Aug 22, 2016
U.S. Department of State Issues Final Visa Bulletin of Fiscal Year; All Applicants Must Use “Final Action Dates” Charts for AOS Filing
Late last week the U.S. Department of State issued the Visa Bulletin for September 2016, the final visa bulletin of the fiscal year. The visa bulletin showed mostly modest movement for the upcoming month compared to August. Significant changes are expected for October, which brings a new fiscal year.
By way of background, the Immigration and Nationality Act caps the amount of family-based immigrants at 226,000 and employment-based immigrants at 140,000 per fiscal year, subject to slight variation due to unused visa numbers from the prior year. Given that demand for visas outpaces the supply in the majority of categories, the Department of State’s Bureau of Consular Affairs must determine monthly cutoff dates for each oversubscribed preference classification and oversubscribed country of chargeability, based on petition priority dates. The Bureau cannot allow for the issuance of more visas than those statutorily authorized. Each October 1 brings a new fiscal year and a new allotment of visas. Thus, for those seeking to immigrate in oversubscribed categories, September historically brings the most pessimistic news while priority dates have the possibility of advancing dramatically for the better in October.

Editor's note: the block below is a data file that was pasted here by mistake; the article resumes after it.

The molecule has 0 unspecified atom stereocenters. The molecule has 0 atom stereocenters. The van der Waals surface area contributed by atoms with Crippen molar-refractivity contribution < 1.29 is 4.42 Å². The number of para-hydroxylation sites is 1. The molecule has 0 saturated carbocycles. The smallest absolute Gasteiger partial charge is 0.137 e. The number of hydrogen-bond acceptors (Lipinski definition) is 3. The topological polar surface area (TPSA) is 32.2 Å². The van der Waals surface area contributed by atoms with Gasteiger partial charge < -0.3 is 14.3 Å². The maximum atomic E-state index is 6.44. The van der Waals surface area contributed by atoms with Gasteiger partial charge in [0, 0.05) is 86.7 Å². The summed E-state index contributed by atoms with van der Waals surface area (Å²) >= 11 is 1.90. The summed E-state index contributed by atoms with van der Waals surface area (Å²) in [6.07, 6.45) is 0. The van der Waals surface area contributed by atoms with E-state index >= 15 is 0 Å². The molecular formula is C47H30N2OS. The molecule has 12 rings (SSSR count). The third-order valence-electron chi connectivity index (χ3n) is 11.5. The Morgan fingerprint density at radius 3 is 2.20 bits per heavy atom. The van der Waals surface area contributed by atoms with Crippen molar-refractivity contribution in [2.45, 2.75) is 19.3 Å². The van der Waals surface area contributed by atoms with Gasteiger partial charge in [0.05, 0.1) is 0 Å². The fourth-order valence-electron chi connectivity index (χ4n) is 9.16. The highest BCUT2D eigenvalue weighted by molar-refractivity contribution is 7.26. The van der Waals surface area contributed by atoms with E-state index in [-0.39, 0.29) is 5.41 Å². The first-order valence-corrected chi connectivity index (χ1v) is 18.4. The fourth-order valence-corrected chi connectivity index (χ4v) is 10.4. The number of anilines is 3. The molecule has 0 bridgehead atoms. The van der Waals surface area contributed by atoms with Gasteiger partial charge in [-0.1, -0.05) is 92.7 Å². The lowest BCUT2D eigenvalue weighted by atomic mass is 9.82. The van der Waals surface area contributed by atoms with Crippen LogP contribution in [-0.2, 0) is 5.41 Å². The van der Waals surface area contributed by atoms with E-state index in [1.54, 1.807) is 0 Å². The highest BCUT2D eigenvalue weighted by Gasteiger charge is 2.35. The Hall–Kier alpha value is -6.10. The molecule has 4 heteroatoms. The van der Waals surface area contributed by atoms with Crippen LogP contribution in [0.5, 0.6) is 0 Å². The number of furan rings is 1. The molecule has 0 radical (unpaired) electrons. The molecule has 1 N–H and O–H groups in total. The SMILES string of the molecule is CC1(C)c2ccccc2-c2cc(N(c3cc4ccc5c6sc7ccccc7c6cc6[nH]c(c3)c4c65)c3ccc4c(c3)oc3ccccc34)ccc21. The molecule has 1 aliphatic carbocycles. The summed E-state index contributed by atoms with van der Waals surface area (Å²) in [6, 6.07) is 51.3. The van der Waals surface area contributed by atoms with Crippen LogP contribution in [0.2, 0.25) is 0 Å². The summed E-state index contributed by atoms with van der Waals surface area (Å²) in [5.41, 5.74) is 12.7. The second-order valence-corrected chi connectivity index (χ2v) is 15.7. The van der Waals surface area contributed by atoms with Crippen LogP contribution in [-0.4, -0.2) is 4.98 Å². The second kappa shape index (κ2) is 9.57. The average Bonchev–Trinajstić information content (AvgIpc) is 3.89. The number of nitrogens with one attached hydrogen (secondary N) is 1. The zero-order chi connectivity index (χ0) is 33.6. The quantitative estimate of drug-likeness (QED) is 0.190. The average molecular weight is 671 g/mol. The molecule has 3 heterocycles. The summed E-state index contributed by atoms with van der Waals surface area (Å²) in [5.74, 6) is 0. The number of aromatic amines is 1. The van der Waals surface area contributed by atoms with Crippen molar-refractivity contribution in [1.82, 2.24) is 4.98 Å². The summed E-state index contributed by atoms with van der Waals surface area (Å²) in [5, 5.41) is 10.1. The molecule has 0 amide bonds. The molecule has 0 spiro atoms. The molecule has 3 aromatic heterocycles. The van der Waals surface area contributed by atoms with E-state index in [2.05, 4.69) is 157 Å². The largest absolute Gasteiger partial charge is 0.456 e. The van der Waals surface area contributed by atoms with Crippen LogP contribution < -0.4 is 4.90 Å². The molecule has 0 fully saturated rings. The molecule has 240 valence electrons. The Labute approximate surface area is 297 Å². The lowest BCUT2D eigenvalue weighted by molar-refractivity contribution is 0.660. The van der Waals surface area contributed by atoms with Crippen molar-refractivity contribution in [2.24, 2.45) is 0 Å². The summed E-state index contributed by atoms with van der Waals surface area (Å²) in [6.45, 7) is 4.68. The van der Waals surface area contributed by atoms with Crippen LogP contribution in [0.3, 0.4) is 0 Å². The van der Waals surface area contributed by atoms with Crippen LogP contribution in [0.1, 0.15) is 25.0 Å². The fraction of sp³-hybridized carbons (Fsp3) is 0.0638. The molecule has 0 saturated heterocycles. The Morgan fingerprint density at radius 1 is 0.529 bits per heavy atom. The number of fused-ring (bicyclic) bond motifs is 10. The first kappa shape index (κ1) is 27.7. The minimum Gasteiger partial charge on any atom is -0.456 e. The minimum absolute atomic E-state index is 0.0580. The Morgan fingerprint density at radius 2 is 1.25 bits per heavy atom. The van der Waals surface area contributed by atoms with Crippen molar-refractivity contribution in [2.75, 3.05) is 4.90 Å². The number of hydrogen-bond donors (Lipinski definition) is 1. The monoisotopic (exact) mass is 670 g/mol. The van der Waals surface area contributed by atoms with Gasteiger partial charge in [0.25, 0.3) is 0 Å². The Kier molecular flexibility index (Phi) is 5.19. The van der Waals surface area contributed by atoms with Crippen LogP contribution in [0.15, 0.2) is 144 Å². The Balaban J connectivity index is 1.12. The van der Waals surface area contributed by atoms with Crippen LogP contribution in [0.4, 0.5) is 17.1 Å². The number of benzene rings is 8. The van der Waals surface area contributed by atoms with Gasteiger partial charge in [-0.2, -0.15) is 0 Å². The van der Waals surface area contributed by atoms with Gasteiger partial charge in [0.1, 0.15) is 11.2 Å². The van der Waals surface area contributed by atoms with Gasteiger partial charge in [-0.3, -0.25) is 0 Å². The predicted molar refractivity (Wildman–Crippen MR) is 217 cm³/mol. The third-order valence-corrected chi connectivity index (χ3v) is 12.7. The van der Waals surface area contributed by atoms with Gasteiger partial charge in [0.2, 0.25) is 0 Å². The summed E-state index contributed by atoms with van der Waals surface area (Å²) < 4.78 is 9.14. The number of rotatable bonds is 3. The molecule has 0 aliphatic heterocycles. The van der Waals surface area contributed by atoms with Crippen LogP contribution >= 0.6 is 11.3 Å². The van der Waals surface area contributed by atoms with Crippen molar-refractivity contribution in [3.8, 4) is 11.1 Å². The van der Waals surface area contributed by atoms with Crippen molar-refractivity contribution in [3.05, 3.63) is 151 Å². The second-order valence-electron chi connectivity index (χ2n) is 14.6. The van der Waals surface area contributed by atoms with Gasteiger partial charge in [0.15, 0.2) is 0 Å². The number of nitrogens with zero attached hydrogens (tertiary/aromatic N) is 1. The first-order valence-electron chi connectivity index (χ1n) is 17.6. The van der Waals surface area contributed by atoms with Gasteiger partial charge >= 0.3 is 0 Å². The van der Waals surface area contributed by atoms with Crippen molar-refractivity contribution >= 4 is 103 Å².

Further, starting last year, the Visa Bulletin began publishing two sets of charts for each preference type: Final Action Dates and Dates for Filing. Those with cases current within the Dates for Filing chart may initiate the immigration process with the National Visa Center following petition approval, however an immigrant visa may not be issued until the Final Action Date is current. On the other hand, USCIS controls when an Adjustment of Statusapplication may be filed based on its own discretion.
Many in the industry are optimistic that the new fiscal year will bring forth significant advancements. For example,in July the Bureau noted that EB-1 India and China would likely retrogress – a prediction that came true in August and September – but that both countries would again be current in October. Similarly, many have noted that EB-5 China has not advanced in several months and the new visa numbers available in the coming fiscal year bring optimism that visa wait times will become more predictable.